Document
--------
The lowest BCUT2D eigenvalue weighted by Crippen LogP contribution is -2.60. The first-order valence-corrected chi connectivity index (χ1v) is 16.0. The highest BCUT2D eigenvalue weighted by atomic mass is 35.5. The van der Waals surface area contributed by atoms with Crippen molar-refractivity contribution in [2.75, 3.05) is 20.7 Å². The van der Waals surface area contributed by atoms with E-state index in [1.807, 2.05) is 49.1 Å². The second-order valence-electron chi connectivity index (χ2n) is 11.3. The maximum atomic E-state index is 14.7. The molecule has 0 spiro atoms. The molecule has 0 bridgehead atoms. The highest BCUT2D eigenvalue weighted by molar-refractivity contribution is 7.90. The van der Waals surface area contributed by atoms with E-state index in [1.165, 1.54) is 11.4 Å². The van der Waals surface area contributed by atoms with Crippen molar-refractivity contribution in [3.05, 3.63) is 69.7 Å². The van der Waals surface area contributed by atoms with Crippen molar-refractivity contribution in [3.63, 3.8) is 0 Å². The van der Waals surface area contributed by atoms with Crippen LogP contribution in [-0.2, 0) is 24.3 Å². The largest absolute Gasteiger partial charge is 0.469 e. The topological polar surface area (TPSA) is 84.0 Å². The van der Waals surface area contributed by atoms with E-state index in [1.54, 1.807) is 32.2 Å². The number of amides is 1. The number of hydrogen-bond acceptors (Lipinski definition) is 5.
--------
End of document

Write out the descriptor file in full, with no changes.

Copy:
The lowest BCUT2D eigenvalue weighted by Crippen LogP contribution is -2.60. The first-order valence-corrected chi connectivity index (χ1v) is 16.0. The highest BCUT2D eigenvalue weighted by atomic mass is 35.5. The van der Waals surface area contributed by atoms with Crippen molar-refractivity contribution in [2.75, 3.05) is 20.7 Å². The van der Waals surface area contributed by atoms with E-state index in [1.807, 2.05) is 49.1 Å². The second-order valence-electron chi connectivity index (χ2n) is 11.3. The maximum atomic E-state index is 14.7. The molecule has 0 spiro atoms. The molecule has 0 bridgehead atoms. The highest BCUT2D eigenvalue weighted by molar-refractivity contribution is 7.90. The van der Waals surface area contributed by atoms with E-state index in [1.165, 1.54) is 11.4 Å². The van der Waals surface area contributed by atoms with Crippen molar-refractivity contribution in [3.05, 3.63) is 69.7 Å². The van der Waals surface area contributed by atoms with Crippen molar-refractivity contribution in [3.63, 3.8) is 0 Å². The van der Waals surface area contributed by atoms with Crippen LogP contribution in [-0.2, 0) is 24.3 Å². The largest absolute Gasteiger partial charge is 0.469 e. The topological polar surface area (TPSA) is 84.0 Å². The van der Waals surface area contributed by atoms with E-state index in [1.54, 1.807) is 32.2 Å². The number of amides is 1. The number of hydrogen-bond acceptors (Lipinski definition) is 5.